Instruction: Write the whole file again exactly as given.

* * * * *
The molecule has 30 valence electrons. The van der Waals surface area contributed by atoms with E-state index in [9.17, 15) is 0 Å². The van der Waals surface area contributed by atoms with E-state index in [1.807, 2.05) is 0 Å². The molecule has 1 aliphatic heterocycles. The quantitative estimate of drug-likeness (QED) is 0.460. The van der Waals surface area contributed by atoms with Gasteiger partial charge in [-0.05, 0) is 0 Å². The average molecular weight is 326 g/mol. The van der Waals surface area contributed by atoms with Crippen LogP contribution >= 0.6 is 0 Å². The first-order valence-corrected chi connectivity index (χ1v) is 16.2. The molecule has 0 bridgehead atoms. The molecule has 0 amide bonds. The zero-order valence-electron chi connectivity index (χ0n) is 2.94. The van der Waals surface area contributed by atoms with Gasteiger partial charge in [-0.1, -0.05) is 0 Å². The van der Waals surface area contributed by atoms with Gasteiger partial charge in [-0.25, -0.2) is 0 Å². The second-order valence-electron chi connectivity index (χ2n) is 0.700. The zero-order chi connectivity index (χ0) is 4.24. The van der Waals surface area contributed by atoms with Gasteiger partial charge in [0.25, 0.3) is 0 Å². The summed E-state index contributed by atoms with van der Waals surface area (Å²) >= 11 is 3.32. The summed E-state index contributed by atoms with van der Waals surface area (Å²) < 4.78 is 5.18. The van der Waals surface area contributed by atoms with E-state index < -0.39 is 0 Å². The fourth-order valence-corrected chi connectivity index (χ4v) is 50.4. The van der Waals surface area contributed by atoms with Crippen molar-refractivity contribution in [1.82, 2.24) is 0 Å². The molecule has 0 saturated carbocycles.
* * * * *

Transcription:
The molecule has 30 valence electrons. The van der Waals surface area contributed by atoms with E-state index in [9.17, 15) is 0 Å². The van der Waals surface area contributed by atoms with E-state index in [1.807, 2.05) is 0 Å². The molecule has 1 aliphatic heterocycles. The quantitative estimate of drug-likeness (QED) is 0.460. The van der Waals surface area contributed by atoms with Gasteiger partial charge in [-0.05, 0) is 0 Å². The average molecular weight is 326 g/mol. The van der Waals surface area contributed by atoms with Crippen LogP contribution >= 0.6 is 0 Å². The first-order valence-corrected chi connectivity index (χ1v) is 16.2. The molecule has 0 bridgehead atoms. The molecule has 0 amide bonds. The zero-order valence-electron chi connectivity index (χ0n) is 2.94. The van der Waals surface area contributed by atoms with Gasteiger partial charge in [-0.1, -0.05) is 0 Å². The van der Waals surface area contributed by atoms with Gasteiger partial charge in [-0.25, -0.2) is 0 Å². The second-order valence-electron chi connectivity index (χ2n) is 0.700. The zero-order chi connectivity index (χ0) is 4.24. The van der Waals surface area contributed by atoms with Gasteiger partial charge in [0.25, 0.3) is 0 Å². The summed E-state index contributed by atoms with van der Waals surface area (Å²) >= 11 is 3.32. The summed E-state index contributed by atoms with van der Waals surface area (Å²) < 4.78 is 5.18. The van der Waals surface area contributed by atoms with E-state index < -0.39 is 0 Å². The fourth-order valence-corrected chi connectivity index (χ4v) is 50.4. The van der Waals surface area contributed by atoms with Crippen molar-refractivity contribution in [1.82, 2.24) is 0 Å². The molecule has 0 saturated carbocycles.